Apart from the above-mentioned food acid reflux can be caused by other food as well depending upon the individual to individual as everyone has a different body type and tolerance. It becomes important to notice triggers and what food causes repetitive episodes of acid reflux in your body.
5. Food That Helps with Acid Reflux
While it is important to take care of the food that causes acid reflux, it becomes important to note down the food that helps with acid reflux as well. There are certain foods that you might wanna keep handy to help with acid reflux.
5.1. Non-Citrus Fruits
Citrus fruits might have higher acidic levels but on the other hand, noncitrus fruits have lower acidic levels which makes them more suitable for individuals with acid reflux. Non-Citrus fruits have lower acidity levels, fruits like bananas, pears, apples, melons, etc can really help with the acidity levels.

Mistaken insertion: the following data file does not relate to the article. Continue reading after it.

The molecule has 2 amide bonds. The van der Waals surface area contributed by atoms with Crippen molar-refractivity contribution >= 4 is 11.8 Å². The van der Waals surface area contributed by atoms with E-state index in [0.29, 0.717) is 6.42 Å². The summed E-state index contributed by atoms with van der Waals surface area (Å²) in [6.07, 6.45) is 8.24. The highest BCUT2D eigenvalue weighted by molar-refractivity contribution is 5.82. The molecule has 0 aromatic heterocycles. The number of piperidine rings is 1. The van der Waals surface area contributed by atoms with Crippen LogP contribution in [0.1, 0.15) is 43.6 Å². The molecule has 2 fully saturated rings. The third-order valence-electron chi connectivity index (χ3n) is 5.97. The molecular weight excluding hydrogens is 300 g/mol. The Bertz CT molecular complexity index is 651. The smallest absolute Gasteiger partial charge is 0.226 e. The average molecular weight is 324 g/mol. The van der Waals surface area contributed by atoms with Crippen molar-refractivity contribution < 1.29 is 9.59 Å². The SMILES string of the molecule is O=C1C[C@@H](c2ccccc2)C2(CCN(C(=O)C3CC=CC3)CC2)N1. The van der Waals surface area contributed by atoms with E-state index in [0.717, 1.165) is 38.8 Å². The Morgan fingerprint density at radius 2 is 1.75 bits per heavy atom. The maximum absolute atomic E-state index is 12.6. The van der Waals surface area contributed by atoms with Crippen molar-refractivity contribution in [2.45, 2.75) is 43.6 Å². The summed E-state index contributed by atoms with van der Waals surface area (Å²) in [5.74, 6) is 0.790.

Non-citrus fruits are rich in dietary fibers. Fiber is known to aid with digestion and promote regular bowel movements which is really helpful for the stomach and thus helps in preventing acid reflux.
Non-citrus fruits such as berries are even known to have antioxidants that can help reduce inflammation in the oesophagus and protect the oesophagal lining from damage caused by stomach acid.
Apart from that, non-citrus fruits are always a better option than citrus fruits when you know you have the problem of acid reflux or have a history of the same.
Most vegetables have low acidity levels, high dietary fibers and are rich in antioxidants. As we know that all these properties aid in getting relief from acid reflux, it becomes important to incorporate vegetables into your diet.